Yes, There is a Way to Market a Drug as a Supplement

November 5, 2009

By Ricardo Carvajal

Several Congressional representatives wrote a letter to FDA asking the agency to “fully implement” a provision of the FDCA that allows marketing as a dietary supplement of an article previously investigated for use as a drug.  Section 201(ff)(3)(B)(ii) excludes from the definition of a dietary supplement any article for which an IND was authorized and for which substantial clinical investigations were instituted and made public, unless the article was marketed as a food or supplement before the IND was authorized.  However, the dietary supplement exclusion can be rendered inapplicable to an article by FDA’s issuance of a regulation.  This somewhat cumbersome mechanism allows for the marketing of an article as a supplement even if it was previously studied as a drug.  Although the letter does not reference any specific products, a citizen petition pending with FDA asks the agency to issue a regulation allowing the marketing of homotaurine as a dietary ingredient under the rulemaking authority described above (see our prior post here).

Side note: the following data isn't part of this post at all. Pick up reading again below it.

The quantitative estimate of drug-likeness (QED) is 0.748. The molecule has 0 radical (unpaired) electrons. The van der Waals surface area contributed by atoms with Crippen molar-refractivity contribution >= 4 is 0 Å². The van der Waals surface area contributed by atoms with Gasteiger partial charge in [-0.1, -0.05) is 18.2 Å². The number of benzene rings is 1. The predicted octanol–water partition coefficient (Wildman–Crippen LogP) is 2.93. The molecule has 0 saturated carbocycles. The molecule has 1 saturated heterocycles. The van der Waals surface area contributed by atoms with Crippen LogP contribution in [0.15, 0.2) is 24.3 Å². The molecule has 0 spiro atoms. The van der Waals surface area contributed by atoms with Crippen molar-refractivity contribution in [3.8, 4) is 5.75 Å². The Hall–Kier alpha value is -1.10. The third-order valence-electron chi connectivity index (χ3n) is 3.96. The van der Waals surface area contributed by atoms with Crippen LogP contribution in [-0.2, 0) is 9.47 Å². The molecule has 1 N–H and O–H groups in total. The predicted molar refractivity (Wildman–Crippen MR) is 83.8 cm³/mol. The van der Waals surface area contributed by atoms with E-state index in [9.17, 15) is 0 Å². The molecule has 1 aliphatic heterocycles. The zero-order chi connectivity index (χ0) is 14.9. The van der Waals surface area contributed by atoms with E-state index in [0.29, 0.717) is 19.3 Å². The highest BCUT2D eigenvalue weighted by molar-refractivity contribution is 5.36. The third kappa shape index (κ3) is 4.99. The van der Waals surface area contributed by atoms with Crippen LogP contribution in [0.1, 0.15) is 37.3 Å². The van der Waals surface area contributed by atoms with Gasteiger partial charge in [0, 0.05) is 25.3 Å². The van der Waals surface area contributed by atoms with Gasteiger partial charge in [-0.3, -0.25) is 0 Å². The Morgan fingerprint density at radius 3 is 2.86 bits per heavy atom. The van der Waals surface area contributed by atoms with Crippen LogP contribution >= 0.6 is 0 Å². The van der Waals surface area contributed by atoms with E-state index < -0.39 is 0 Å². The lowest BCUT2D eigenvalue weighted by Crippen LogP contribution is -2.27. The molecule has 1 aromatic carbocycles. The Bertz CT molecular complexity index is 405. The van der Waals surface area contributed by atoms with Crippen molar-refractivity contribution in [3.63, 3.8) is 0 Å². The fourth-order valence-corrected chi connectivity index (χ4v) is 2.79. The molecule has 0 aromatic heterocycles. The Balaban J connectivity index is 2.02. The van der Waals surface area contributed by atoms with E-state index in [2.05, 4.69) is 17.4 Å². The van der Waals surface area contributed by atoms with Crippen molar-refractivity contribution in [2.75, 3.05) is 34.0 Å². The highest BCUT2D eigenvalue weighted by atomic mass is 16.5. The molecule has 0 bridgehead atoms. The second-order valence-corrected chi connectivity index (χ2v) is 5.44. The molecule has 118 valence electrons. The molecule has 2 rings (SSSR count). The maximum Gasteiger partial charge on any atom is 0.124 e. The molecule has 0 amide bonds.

The Congressional representatives also expresses dismay over FDA’s request for comment on the issue of whether section 301(ll) applies to dietary supplements, given the “the absence of any indication that Congress intended for [section 301(ll)] to replace any existing law.”  For more on issues raised by FDA regarding its implementation of section 301(ll), see our prior post here